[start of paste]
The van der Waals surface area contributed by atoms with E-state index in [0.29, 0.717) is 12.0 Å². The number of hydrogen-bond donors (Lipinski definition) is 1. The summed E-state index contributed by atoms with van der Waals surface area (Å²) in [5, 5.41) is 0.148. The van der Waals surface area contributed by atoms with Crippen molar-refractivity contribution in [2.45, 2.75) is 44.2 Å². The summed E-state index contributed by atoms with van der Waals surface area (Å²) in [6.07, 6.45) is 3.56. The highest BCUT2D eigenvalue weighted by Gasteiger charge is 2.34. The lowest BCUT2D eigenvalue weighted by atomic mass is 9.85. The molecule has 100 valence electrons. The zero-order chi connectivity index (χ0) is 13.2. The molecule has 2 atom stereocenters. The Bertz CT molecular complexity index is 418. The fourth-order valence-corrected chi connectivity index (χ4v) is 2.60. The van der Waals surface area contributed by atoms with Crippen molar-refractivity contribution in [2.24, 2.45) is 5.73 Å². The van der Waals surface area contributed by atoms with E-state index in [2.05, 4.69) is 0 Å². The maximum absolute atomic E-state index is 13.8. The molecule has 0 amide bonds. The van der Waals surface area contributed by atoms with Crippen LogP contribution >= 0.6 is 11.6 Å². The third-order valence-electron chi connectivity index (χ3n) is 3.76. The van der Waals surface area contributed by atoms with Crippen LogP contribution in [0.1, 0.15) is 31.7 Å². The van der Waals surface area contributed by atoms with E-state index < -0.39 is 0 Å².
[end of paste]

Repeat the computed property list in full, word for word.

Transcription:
The van der Waals surface area contributed by atoms with E-state index in [0.29, 0.717) is 12.0 Å². The number of hydrogen-bond donors (Lipinski definition) is 1. The summed E-state index contributed by atoms with van der Waals surface area (Å²) in [5, 5.41) is 0.148. The van der Waals surface area contributed by atoms with Crippen molar-refractivity contribution in [2.45, 2.75) is 44.2 Å². The summed E-state index contributed by atoms with van der Waals surface area (Å²) in [6.07, 6.45) is 3.56. The highest BCUT2D eigenvalue weighted by Gasteiger charge is 2.34. The lowest BCUT2D eigenvalue weighted by atomic mass is 9.85. The molecule has 100 valence electrons. The zero-order chi connectivity index (χ0) is 13.2. The molecule has 2 atom stereocenters. The Bertz CT molecular complexity index is 418. The fourth-order valence-corrected chi connectivity index (χ4v) is 2.60. The van der Waals surface area contributed by atoms with Crippen molar-refractivity contribution in [2.24, 2.45) is 5.73 Å². The van der Waals surface area contributed by atoms with E-state index in [2.05, 4.69) is 0 Å². The maximum absolute atomic E-state index is 13.8. The molecule has 0 amide bonds. The van der Waals surface area contributed by atoms with Crippen LogP contribution >= 0.6 is 11.6 Å². The third-order valence-electron chi connectivity index (χ3n) is 3.76. The van der Waals surface area contributed by atoms with Crippen LogP contribution in [0.1, 0.15) is 31.7 Å². The van der Waals surface area contributed by atoms with E-state index < -0.39 is 0 Å².